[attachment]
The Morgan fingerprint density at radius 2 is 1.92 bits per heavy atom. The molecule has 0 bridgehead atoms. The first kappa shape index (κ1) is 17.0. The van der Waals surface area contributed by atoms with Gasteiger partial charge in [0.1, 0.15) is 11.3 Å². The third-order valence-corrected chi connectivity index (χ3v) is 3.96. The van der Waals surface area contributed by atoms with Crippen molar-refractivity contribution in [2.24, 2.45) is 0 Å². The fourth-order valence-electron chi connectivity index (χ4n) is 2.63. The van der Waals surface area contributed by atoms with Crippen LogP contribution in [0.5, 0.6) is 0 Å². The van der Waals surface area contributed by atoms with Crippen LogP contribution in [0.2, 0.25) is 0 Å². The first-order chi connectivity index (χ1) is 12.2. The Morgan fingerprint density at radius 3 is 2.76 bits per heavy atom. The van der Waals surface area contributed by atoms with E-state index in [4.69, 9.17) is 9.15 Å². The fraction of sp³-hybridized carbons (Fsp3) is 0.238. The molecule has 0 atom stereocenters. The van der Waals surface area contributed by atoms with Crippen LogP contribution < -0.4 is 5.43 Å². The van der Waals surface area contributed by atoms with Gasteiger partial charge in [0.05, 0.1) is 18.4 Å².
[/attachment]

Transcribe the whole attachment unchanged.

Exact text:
The Morgan fingerprint density at radius 2 is 1.92 bits per heavy atom. The molecule has 0 bridgehead atoms. The first kappa shape index (κ1) is 17.0. The van der Waals surface area contributed by atoms with Gasteiger partial charge in [0.1, 0.15) is 11.3 Å². The third-order valence-corrected chi connectivity index (χ3v) is 3.96. The van der Waals surface area contributed by atoms with Crippen molar-refractivity contribution in [2.24, 2.45) is 0 Å². The fourth-order valence-electron chi connectivity index (χ4n) is 2.63. The van der Waals surface area contributed by atoms with Crippen LogP contribution in [0.5, 0.6) is 0 Å². The van der Waals surface area contributed by atoms with Crippen LogP contribution in [0.2, 0.25) is 0 Å². The first-order chi connectivity index (χ1) is 12.2. The Morgan fingerprint density at radius 3 is 2.76 bits per heavy atom. The van der Waals surface area contributed by atoms with E-state index in [4.69, 9.17) is 9.15 Å². The fraction of sp³-hybridized carbons (Fsp3) is 0.238. The molecule has 0 atom stereocenters. The van der Waals surface area contributed by atoms with Crippen LogP contribution < -0.4 is 5.43 Å². The van der Waals surface area contributed by atoms with Gasteiger partial charge in [0.05, 0.1) is 18.4 Å².